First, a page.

We all recognize that there is more work to be done throughout the square and the entire neighborhood to improve walking and cycling and overall safety for all users of our streets. But we will pause for this moment to thank everyone who had a hand this, starting with walkBoston, who took us through the walk audit, and including the Mayor’s Office for Neighborhood Services, Councilors McCarthy and Wu, the Boston Transportation and Public Works Departments, and Roslindale Village Main Street.
WUR/American Legion Corridor stalwarts Lisa Beatman and Rick Yoder were joined by your correspondent and Steve Gag (in the photo, far left) in participating in the Haley School’s 4th walk this morning to raise awareness about safe routes to school for students to walk and the present lack of those routes for the Haley. You will note that BPS Superintendent Tommy Chang, whom we understand is now a Roslindale resident, is pictured in the first row, blue polo shirt. It was great to see him, City Councilor Andrea Campbell (I think she might have taken this picture), and everyone else who both organized and participated from BPS and the school (both students, staff, and parents). Those with more information on this (looking at you, Lisa and Rick), please let us know more in the comments and tell us how we can be more supportive of this effort!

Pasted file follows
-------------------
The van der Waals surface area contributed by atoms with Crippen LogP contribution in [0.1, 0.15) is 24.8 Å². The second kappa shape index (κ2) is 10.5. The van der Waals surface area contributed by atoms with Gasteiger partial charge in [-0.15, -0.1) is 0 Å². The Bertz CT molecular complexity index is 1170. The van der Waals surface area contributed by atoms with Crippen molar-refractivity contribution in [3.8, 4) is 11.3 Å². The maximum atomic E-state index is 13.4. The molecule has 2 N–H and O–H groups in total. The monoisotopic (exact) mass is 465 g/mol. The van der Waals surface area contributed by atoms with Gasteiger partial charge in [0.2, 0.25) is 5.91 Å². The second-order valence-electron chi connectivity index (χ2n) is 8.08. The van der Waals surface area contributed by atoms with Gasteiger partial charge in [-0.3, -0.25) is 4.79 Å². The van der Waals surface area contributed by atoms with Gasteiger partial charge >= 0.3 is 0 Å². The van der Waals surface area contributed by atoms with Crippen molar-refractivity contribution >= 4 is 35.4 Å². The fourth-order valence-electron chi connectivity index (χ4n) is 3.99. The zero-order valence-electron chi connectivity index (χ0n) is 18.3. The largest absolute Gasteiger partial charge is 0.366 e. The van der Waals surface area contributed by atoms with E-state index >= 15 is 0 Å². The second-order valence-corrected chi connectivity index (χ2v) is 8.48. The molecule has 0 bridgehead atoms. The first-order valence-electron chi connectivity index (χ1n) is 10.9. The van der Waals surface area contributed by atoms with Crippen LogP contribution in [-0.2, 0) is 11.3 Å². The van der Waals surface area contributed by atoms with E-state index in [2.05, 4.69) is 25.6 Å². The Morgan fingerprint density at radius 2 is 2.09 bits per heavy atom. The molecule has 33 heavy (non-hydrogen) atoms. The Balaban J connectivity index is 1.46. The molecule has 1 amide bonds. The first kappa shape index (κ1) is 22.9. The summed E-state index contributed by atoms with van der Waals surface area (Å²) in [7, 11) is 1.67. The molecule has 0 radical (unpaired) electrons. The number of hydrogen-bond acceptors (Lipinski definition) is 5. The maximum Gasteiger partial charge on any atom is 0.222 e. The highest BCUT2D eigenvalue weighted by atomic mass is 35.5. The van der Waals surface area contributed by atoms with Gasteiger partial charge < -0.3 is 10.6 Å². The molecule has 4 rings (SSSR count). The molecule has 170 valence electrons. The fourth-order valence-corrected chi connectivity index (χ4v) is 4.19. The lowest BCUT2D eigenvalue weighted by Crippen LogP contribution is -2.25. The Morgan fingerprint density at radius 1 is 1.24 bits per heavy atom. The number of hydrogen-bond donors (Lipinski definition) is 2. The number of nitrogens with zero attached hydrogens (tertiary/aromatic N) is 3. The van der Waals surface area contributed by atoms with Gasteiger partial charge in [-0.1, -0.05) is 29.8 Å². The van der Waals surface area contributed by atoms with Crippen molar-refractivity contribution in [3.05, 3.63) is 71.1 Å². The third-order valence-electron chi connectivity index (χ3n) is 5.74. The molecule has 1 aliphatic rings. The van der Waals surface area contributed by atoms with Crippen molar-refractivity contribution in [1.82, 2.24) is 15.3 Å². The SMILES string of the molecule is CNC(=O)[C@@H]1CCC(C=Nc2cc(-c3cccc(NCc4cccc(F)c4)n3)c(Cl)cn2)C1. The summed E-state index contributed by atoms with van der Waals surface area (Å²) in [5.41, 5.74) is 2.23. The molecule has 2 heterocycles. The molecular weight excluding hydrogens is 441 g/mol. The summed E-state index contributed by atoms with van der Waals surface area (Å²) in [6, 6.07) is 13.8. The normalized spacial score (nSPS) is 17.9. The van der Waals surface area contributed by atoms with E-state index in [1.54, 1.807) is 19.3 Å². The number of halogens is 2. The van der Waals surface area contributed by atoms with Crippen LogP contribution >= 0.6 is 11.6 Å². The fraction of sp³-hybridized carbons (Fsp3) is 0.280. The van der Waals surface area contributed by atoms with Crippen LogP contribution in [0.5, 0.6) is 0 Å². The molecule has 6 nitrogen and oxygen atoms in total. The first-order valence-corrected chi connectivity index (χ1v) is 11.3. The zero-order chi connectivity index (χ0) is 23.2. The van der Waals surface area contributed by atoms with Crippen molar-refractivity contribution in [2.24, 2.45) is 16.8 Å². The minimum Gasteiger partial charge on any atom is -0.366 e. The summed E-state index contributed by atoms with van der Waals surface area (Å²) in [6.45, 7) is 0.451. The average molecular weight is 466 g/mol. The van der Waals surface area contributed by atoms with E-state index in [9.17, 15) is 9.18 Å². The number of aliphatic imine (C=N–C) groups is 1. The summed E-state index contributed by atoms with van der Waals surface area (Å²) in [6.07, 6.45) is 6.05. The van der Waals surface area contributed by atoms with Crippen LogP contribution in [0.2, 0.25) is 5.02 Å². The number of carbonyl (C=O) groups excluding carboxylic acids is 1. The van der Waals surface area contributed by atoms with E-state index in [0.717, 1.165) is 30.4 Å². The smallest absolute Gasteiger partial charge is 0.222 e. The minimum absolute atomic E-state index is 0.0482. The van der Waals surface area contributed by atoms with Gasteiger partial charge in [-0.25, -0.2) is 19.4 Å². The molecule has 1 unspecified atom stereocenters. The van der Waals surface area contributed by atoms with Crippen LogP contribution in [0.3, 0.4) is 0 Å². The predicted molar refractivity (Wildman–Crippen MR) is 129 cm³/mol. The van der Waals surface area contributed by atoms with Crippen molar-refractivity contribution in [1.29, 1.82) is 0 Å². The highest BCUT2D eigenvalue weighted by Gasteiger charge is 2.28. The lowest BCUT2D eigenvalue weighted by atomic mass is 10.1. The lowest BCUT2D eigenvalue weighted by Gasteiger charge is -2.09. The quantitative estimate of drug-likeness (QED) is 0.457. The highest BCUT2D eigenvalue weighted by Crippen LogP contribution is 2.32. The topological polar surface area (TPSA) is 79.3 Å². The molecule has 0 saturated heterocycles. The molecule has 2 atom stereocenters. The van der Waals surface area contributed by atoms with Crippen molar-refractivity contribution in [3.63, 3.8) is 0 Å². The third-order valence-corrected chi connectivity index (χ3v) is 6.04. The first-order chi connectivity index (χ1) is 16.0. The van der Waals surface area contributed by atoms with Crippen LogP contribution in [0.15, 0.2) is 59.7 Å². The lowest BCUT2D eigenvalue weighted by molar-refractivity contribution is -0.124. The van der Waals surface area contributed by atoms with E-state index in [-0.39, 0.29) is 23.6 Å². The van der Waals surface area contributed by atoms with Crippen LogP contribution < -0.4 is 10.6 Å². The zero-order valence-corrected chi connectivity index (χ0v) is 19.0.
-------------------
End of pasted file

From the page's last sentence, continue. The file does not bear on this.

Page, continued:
…there were 47 applications for 2 to 3 selected winners. If you’re keeping score at home, that’s about the same ratio as the Hunger Games or the acceptance rate for getting into Stanford. The city’s announcement indicates that they will be announcing their decisions in May. We understand that all 4 of the Roslindale applications we were tracking were submitted. We’ll update as we have more information. Well done, neighbors!!!
A cloudy but not too cold day. We had six stalwarts (see photo below, one of our number had to leave a couple minutes earlier) and note that the Dynamic Duo of Guptill and Tedrow kept their perfect record intact. Being out at this location, which was the subject of a Vision Zero Rapid Response installation after Silvia Acosta’s death last year, reminded us that we need to follow up, repair the broken/missing flexposts, and move toward making the installation permanent. And so on we go!
No peppy name this time. This will be the fourth and final installment of our standout series. The location this time is at the main southern entrance to our neighborhood and the place where our neighbor, Silvia Acosta, was killed by a hit and run driver while crossing Washington Street in a crosswalk. It would be great to top last week’s 14 participants, so feel free to bring a sign along with yourself and your great attitude. Thanks in advance!!!